In a new column, Sean T. Collins examines several episodes of HBO’s award-winning drama The Wire at a time to figure out what made it such a groundbreaking show. Whether you’re a fan of the original, or haven’t seen an episode but are still lying to your friends at parties to save face, this is your chance to catch up on the show just in time for its remastered rerelease on December 26th. Find previous entries here.
This week: Season One, Episodes 7-13
Towering, intimidating, with a voice like carved granite, Lieutenant Cedric Daniels is the (mostly) benevolent Darth Vader of the Baltimore Police Department, and in Season One’s back half he serves up a summary of the show as dualistic as the Force’s Light and Dark Sides. “The wire is what gives us Barksdale,” he tells Deputy Burrell when the half-stepping brass tries to shut it down. “It gives us the whole crew. Day by day. Piece by piece.” Orderly, methodical, unrelenting. But this is only after he offered a very different spin on the investigation to his wife. “You follow the drugs, you get a drug case,” he tells her. “You follow the money, you don’t know where you’re going.” Every new lead followed, every new piece of evidence gathered is a potential first step on a journey into the unknown. Or as Lester Freamon, the Obi-Wan of the Barksdale detail, more profanely puts it: “You follow drugs, you get drug addicts and drug dealers, but you start to follow the money, and you don’t know where the fuck it’s gonna take you.”
As below, so above. As The Wire’s first season builds to its anticlimax — McNulty, Daniels, Freamon and company bust Avon Barksdale and much of his gang, but on relatively penny-ante charges that leave his consigliere Stringer Bell free, and at the cost of lives and livelihoods on both sides — it repeatedly reveals surprising new depths. The crime and corruption are bigger, the cost sadder, the cops and criminals alike more complex than anyone had any reason to suspect. But it also functions exactly as a great cop show should, delivering top-notch genre-based suspense and barreling forward from plot point to plot point with the narrative inevitability of a freight train. It epitomizes the very form of storytelling it subverts.
The pivotal episode is titled, appropriately enough, “Lessons,” and it says a lot about The Wire’s long-term confidence that it doesn’t come until the eighth of its thirteen first-season hours. First, the Barksdale detail pulls over a bagman for what they expect to be a re-up, only to realize he’s the driver for a state senator, picking up tens of thousands of drug-money dollars in undeclared campaign contributions. It’s a genuine shock, only slightly mitigated by the fact that the actor playing the driver is Ashy Larry from Chappelle’s Show: What seemed like a simple, if remarkably well-executed, cops-vs.-gangsters story takes a sudden left turn into political intrigue. But we’re barely given time to wrap our minds around this new reality when another one intervenes. Deputy Burrell, defending his all-important political connection to the state senator in question — Clay Davis, who will become a top-tier black-comedy villain on the show faster than you (or he, anyway) can say sheeeeeit — orders the incredulous cops to give the money back. You can catch some asshole with a rap sheet long as your proverbial arm collecting banded cash in a Hefty bag from a known drug lieutenant, but as long as he was bringing the money to the right stuffed suit, he keeps his cash and walks? Something is rotten in Maryland.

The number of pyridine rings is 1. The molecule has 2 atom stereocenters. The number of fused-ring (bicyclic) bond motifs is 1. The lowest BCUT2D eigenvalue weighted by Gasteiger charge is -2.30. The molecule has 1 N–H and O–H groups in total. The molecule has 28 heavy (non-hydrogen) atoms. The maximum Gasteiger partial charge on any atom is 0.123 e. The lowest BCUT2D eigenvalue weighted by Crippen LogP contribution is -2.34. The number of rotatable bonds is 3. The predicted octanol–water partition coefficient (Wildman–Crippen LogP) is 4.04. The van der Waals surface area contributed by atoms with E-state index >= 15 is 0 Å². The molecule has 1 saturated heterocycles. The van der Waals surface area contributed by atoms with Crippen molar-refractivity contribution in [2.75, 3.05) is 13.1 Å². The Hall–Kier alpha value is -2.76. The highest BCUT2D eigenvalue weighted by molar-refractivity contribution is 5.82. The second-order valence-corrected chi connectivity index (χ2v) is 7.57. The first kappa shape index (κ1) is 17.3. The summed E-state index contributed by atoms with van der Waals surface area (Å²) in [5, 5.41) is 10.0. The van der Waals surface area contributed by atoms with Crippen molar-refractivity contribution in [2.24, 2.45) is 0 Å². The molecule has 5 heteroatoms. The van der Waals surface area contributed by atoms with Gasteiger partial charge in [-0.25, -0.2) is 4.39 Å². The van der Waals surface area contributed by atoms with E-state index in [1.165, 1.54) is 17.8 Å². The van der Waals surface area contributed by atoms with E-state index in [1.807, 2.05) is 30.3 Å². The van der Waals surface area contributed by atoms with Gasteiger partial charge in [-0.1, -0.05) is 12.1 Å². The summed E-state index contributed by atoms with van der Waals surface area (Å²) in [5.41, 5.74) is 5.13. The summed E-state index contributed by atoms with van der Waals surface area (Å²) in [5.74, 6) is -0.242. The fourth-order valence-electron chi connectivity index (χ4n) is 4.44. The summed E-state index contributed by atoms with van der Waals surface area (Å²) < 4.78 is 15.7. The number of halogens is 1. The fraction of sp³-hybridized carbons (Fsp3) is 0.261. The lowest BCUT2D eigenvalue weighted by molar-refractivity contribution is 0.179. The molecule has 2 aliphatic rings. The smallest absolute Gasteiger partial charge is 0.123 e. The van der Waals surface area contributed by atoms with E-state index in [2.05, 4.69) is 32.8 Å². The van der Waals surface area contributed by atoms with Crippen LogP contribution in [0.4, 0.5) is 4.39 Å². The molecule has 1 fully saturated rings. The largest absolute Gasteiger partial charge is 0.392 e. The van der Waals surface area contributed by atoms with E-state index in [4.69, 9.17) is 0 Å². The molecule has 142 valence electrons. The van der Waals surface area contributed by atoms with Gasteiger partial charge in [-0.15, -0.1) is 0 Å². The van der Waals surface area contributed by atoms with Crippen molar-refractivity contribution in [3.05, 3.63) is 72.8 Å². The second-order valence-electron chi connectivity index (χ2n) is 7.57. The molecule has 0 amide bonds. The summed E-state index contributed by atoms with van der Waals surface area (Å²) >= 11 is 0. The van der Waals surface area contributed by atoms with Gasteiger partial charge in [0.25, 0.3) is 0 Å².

But it’s not just the nature of the criminality the cops are facing that “Lessons” teaches us, but the nature of one of the key criminals himself. Using intel gathered by his elementary-school-aged sons during a “spy game” that surely earns him Father of the Year honors, McNulty tails Stringer Bell to an economics class in the local community college, where he learns about the elasticity of demand and appears to be a prize pupil. Later, after Omar executes Barksdale goon Stinkum in retaliation for the murder of his boyfriend Brandon, String is the voice of caution, urging Avon to call a truce despite the potential damage to the crew’s reputation. He’s only suggesting it as a ruse to lull Omar into a false sense of security, but suggesting it at all is an affront to Avon’s sense of honor — and a vital insight into Stringer’s character. String is, or wants to be, a businessman, not a warlord. He’s certainly not averse to violence — by season’s end we’ve watched him directly order upwards of half a dozen deaths — but it’s always a matter of silencing a witness, shutting down a snitch, eliminating a threat to the smooth operation of the enterprise. Of the Seven Deadlies, it’s not the Wrath or Pride or Envy of either Avon or the low-rise hoppers that motivate him, it’s good old-fashioned American capitalistic Greed.